Google in China
In 2000, Google officially launched an official Chinese language site. This launch marked the beginning of the company’s provision of its services to the Chinese market. However, just around five years later, the company started to experience issues in this market. After the site was used to show Chinese security officers beating Tibetans, Google started experiencing censorship laws against some of its products, such as YouTube. The Chinese government also started interfering with Google’s business in favor of the local Baidu and Soso competitors. Between 2010 and 2016, Google made a series of decisions that would end the company’s services in mainland China (Tan & Tan, 2012). China was a large market for the company; thus, stopping the services in that country meant that the company would have to lose a lot of income.
According to Friedman’s doctrine, a company’s ethical responsibility is to maximize profits for its stakeholders. This philosophical approach to ethics discourages businesses from engaging in any activities that would reduce profits (Hill & Hult, 2019). Google has been engaging in several practices to try and compensate for the profits lost from the issues with the Chinese market. One of the ways the company has been trying to compensate is by maintaining its research labs in China. Although Google content was being censored, the company can still benefit from the research lab for its other markets. Google also launched a new search engine named Dragonfly in China, which meets the censorship standards of the country (Stevens et al., 2016). This way, Google is able to meet the country’s regulatory standards while still earning as much as possible for its stakeholders. The business would have been unethical if it had completely pulled out of the China market.
Hill, C., & Hult, T., (2019). Global Business Today Asia-Pacific Perspective. McGraw-Hill Education.
Stevens, C. E., Xie, E., & Peng, M. W. (2016). Toward A Legitimacy‐Based View Of Political Risk: The Case of Google and Yahoo in China. Strategic Management Journal, 37(5), 945-963.
Tan, J., & Tan, A. E. (2012). Business Under Threat, Technology Under Attack, Ethics Under Fire: The Experience Of Google In China. Journal of business ethics, 110(4), 469-479.
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[u03d2] Unit 3 Discussion 2
Google in China
Research (via the Capella Library or the Internet) the issue of cyber-freedom and Internet censorship in China as it relates to Google. Then Consider the Philosophical Approaches to Ethics (starting on page 125), including the Friedman Doctrine, when answering the following question:
- How does Google reconcile responsibility to its stockholders, as measured by company profits, with the issues and decisions they have made?
- Support your position with one additional resource from eitherglobalEDGE or the Capella library.
You must use proper APA references and in-text citations to identify both the textbook and your additional resource.
Respond to two other learners. When responding, consider whether this is how you would have reacted to the situation. Propose an alternative decision. Read what your classmates have posted about your discussion post and adjust your evaluation, based on their feedback.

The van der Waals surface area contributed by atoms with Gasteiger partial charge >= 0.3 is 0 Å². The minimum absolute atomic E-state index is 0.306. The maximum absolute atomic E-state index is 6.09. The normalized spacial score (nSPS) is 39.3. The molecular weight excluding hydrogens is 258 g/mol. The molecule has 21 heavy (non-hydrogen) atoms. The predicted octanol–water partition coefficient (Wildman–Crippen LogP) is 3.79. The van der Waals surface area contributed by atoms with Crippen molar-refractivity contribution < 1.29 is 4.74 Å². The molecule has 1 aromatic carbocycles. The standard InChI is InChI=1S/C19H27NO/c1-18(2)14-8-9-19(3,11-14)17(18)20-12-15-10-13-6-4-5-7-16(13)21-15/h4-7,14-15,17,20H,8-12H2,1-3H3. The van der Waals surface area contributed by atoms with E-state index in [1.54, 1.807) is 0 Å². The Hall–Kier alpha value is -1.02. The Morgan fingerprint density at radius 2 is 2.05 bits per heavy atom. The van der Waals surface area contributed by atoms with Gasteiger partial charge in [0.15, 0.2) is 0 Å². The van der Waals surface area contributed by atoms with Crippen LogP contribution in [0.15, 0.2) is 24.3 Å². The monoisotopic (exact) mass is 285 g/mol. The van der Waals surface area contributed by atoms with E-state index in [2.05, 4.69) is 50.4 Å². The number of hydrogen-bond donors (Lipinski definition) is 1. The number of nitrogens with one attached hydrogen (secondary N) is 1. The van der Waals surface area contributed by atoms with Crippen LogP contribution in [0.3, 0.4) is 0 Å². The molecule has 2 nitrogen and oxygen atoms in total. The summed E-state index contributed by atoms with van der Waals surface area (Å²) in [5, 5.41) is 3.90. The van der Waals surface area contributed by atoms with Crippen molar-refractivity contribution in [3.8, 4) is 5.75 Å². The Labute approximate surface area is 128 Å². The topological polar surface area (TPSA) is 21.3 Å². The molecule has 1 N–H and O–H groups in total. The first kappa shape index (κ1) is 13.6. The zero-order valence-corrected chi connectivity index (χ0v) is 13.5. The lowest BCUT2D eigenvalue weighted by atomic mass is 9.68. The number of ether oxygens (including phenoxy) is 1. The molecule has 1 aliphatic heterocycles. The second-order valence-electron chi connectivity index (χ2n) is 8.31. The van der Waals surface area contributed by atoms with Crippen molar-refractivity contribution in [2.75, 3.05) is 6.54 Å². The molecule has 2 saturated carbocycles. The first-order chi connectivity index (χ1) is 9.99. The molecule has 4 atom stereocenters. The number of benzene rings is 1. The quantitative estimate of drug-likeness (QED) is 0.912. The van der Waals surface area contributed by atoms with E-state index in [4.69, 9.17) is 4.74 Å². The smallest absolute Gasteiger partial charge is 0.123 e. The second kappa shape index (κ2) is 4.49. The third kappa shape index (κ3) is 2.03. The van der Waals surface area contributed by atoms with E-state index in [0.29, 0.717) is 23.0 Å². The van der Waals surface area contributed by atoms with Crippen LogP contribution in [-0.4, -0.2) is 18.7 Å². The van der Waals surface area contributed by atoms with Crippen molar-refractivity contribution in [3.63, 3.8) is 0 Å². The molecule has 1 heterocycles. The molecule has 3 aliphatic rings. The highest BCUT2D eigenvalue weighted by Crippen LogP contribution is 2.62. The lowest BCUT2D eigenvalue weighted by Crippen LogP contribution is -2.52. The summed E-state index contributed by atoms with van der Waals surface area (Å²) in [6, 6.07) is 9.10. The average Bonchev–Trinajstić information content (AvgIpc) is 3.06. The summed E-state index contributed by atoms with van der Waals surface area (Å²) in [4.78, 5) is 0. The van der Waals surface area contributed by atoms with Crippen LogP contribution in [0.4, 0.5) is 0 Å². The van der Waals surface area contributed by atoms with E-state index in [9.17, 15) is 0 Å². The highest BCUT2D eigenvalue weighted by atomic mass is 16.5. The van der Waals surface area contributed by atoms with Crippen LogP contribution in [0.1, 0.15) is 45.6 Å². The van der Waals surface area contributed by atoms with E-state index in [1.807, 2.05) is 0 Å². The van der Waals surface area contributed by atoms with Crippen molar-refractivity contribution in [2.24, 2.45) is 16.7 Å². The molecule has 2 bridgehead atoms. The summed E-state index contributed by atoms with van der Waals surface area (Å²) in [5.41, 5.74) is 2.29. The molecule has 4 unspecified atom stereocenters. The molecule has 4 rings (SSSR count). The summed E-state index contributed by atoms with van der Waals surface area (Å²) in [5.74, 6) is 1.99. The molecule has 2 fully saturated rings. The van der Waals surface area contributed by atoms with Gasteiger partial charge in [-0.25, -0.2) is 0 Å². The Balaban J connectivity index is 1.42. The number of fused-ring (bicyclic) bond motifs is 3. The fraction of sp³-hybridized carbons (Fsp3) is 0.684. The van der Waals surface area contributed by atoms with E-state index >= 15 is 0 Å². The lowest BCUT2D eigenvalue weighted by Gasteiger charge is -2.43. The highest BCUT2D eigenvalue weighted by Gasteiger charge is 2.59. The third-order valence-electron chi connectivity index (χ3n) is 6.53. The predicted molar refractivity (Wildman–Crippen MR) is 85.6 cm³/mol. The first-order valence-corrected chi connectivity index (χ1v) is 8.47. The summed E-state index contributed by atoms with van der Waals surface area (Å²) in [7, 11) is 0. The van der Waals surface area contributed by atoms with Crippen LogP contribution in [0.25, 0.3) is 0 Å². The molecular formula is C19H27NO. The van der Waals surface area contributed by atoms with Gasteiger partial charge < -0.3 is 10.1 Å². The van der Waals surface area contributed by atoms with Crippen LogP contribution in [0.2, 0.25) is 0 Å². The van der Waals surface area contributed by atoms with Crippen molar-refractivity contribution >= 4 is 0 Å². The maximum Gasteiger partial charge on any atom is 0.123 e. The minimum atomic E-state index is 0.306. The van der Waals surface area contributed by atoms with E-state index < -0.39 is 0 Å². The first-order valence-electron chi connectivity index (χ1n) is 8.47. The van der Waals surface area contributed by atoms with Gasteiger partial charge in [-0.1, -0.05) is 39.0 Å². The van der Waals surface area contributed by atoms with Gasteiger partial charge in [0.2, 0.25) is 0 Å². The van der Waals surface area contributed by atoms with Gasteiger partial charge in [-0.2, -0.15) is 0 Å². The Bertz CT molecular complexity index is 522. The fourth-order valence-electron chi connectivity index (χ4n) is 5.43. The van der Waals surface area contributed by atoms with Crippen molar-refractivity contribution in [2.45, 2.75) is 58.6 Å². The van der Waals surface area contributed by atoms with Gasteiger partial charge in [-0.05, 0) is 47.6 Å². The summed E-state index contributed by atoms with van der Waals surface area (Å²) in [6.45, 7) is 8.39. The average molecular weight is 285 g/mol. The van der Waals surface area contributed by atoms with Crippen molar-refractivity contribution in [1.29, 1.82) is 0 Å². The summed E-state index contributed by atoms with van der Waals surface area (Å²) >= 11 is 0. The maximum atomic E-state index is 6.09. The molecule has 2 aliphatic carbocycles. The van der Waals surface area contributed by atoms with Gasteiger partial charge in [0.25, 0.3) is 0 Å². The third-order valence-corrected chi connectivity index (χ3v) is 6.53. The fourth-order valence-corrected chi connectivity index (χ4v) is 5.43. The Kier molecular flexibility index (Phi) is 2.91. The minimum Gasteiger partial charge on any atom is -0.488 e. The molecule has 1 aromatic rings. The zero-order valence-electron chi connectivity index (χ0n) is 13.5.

- Discussion Participation Scoring Guide. (Looking for DISTINGUISHED – set up your paper to hit each Topic)
UNDERGRADUATE DISCUSSION PARTICIPATION SCORING GUIDE
Due Date: End of weekly
Percentage of Course Grade: 30%.a
|UNDERGRADUATE DISCUSSION PARTICIPATION GRADING RUBRIC|
|Apply relevant course concepts, theories, or materials correctly.
|Does not explain relevant course concepts, theories, or materials.||Explains relevant course concepts, theories, or materials.||Applies relevant course concepts, theories, or materials correctly.||Analyzes course concepts, theories, or materials correctly, using examples or supporting evidence.|
|Collaborate with fellow learners, relating the discussion to relevant course concepts.
|Does not collaborate with fellow learners.||Collaborates with fellow learners without relating the discussion to the relevant course concepts.||Collaborates with fellow learners, relating the discussion to relevant course concepts.||Collaborates with fellow learners, relating the discussion to relevant course concepts and extending the dialogue.|
|Apply relevant professional, personal, or other real-world experiences.
|Does not contribute professional, personal, or other real-world experiences.||Contributes professional, personal, or other real-world experiences, but contributions lack relevance.||Applies relevant professional, personal, or other real-world experiences.||Applies relevant professional, personal, or other real-world experiences to extend the dialogue.|
Actively participate in discussions. To do this you should create a substantive post for each of the discussion topics. Each post should demonstrate your achievement of the participation criteria. In addition, you should respond to the posts of at least two of your fellow learners for each discussion question—unless the discussion instructions state otherwise. These responses to other learners should be substantive posts that contribute to the conversation by asking questions, respectfully debating positions, and presenting supporting information relevant to the topic. Also, respond to any follow-up questions the instructor directs to you in the discussion area.
To allow other learners time to respond, you are encouraged to post your initial responses in the discussion area by midweek. Comments to other learners’ posts are due by Sunday at 11:59 p.m. (Central time zone).
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